Favorite thing: Prices of goods in Syria:
bottle of beer :40 to 80 SYP around 1 UK pound
Packet of cigaret : 35 to 100 SYP
big Mac : 100 to 200 SYP
Read more: http://members.virtualtourist.com/m/p/m/217724/#ixzz1d29lM6K2
Written Nov 7, 2011
Favorite thing: I met Mohammed Jammal Hannan by chance, as I was visiting Al Bara. Mohammed lived for several years in Germany and speaks flawless German (and English as well), and he is a very friendly, experienced, reliable and knowledgeable Syrian guide in the Aleppo area. Even if you already know your itinerary, it is well worth hiring him as a guide, as he knows many spots are rarely covered in the guidebooks. If you go on a longer Syria trip, he is also able to offer customized tours through the whole country.
Tel.: 00963 21 2221632
Mob.: 00963 988 821904
Updated May 29, 2010
Favorite thing: For some reason, ATM`s are very rare in Syria (even in Damascus and Aleppo), and I heard that the few that exist are not always reliable. Money Exchange is possible in most hotels, but Bureaus are rare as well. In other words: bring plenty of cash !
Written May 24, 2010
Favorite thing: In Syria they censor some websites that are thought to be used by groups who oppose the rulers of the country and it can be very hard to get on to some webpages, especially youtube and facebook.
They are possible to acces from some cyber cafes, but they are mostly blocked.
Written Apr 19, 2009
Favorite thing: Please remember that Syria is Islamic Republic. Therefore, if you want to drink , eg. really great Syrian wheat beer, please book a few hours - apart from Damascus and touristic must see places it is not easy to get it!
Written Aug 30, 2008
Favorite thing: Hey there,
I came home from Damascus few days ago. I spent 2 months in Damascus and was traveling all over Syria. I was with my male friend (i am a girl)and we never had any problems in hostels, hotels or in any place we visited! We were always together in 1 room. Dont worry, you are a foreigners and their laws doesn't concern you. You will have a great time Syria, you'll see! They are very very nice people.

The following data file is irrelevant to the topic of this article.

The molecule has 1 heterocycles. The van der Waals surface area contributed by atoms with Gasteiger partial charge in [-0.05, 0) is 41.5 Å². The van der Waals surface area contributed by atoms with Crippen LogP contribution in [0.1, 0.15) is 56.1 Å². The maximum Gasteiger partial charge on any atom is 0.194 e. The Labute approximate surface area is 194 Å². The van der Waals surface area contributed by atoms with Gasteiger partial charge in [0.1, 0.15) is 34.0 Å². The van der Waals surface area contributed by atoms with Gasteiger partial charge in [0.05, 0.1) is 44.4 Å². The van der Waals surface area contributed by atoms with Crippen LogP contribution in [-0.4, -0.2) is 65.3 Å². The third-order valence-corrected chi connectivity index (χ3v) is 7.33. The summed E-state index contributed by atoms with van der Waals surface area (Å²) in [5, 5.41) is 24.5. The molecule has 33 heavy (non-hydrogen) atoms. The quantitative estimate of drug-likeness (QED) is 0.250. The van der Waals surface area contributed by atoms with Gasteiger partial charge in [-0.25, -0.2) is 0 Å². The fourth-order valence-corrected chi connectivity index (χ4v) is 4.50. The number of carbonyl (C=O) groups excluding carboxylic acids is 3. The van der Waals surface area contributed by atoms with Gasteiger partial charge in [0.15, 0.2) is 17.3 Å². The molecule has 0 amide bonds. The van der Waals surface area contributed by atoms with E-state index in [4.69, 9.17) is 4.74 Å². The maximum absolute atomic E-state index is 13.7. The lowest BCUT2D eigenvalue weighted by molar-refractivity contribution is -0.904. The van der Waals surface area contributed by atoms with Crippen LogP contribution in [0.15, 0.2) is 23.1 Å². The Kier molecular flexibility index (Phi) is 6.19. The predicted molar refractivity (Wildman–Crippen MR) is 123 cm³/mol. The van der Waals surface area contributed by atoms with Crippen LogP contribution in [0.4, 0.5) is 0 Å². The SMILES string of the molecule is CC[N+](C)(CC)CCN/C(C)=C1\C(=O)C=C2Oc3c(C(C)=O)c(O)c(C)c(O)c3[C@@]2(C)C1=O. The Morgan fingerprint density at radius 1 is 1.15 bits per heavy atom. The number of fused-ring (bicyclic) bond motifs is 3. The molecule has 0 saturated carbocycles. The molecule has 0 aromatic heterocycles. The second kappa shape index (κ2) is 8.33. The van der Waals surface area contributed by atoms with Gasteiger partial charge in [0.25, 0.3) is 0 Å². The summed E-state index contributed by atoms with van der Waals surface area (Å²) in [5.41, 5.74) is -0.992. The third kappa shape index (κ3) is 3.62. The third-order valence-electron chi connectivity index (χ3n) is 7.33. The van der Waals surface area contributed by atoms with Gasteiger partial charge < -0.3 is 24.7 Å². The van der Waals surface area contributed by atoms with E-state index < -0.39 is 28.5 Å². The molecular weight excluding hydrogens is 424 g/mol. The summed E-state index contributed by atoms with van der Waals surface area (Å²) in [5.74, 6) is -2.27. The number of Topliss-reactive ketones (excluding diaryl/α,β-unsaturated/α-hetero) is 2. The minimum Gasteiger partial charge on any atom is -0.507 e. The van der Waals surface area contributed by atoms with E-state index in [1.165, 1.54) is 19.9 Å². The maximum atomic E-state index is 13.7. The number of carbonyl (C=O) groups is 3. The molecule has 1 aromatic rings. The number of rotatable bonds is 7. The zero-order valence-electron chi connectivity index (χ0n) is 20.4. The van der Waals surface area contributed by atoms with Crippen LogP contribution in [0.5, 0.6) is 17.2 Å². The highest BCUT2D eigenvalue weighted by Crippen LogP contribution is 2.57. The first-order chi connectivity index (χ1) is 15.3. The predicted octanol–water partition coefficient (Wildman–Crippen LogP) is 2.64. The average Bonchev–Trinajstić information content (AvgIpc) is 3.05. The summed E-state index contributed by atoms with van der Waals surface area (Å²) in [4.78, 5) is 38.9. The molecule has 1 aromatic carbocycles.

Written Jul 5, 2008
Favorite thing: 1)- in damascus if you go to Tikya alsulimania near by there are many book sellers on the way .. you need to check if they have old books. you may also go to Almeskiya near Omyad mosque.
2)- poeple in Ma'alula speaks Aramean and arabic and may be you can meet english speakers there too .. yes you can buy some written stuff in Aramean.
3)- the beach at Cham hotel in Lattakia is very clean.
4)- there is a new developed hot spring about one hour drive from Damascus to the way to Dar'a . i cannot recal the name now.
5)- you can buy leather at Souk Alkhija in Damascus or at the old city road in Aleppo .. many shops on the way inside the old city.
i hope the above are helpful to you .. have a nice trip
Fondest memory: I miss the old city of Damascus and kassion mountain
Written Apr 5, 2008
Favorite thing: People visiting Syria should see the historical attractions in the old city area of Damascus.......people should explore the old narrow streets of Old Damascus......visit the restaurants that used to be old arabic houses, now converted to restaurants..... visit the bazaars........just experience the culture of this country.......
Fondest memory: My fondest memory is the ability to experience a totally different culture in a very comforting environment......I enjoyed many things. Most importantly of course are the historical attractions in Damascus ( I didnt have chance to visit the various other historical areas in syria.....I will save that for next visit). I enjoyed just walking around, taking everything in........I miss the little park area near my hotel.....one evening , I went there to sit on the bench there at night......it was quiet and there was cool breeze.......it was my last night before I left. It was a pleasant country to travel around by myself.
Updated Mar 19, 2008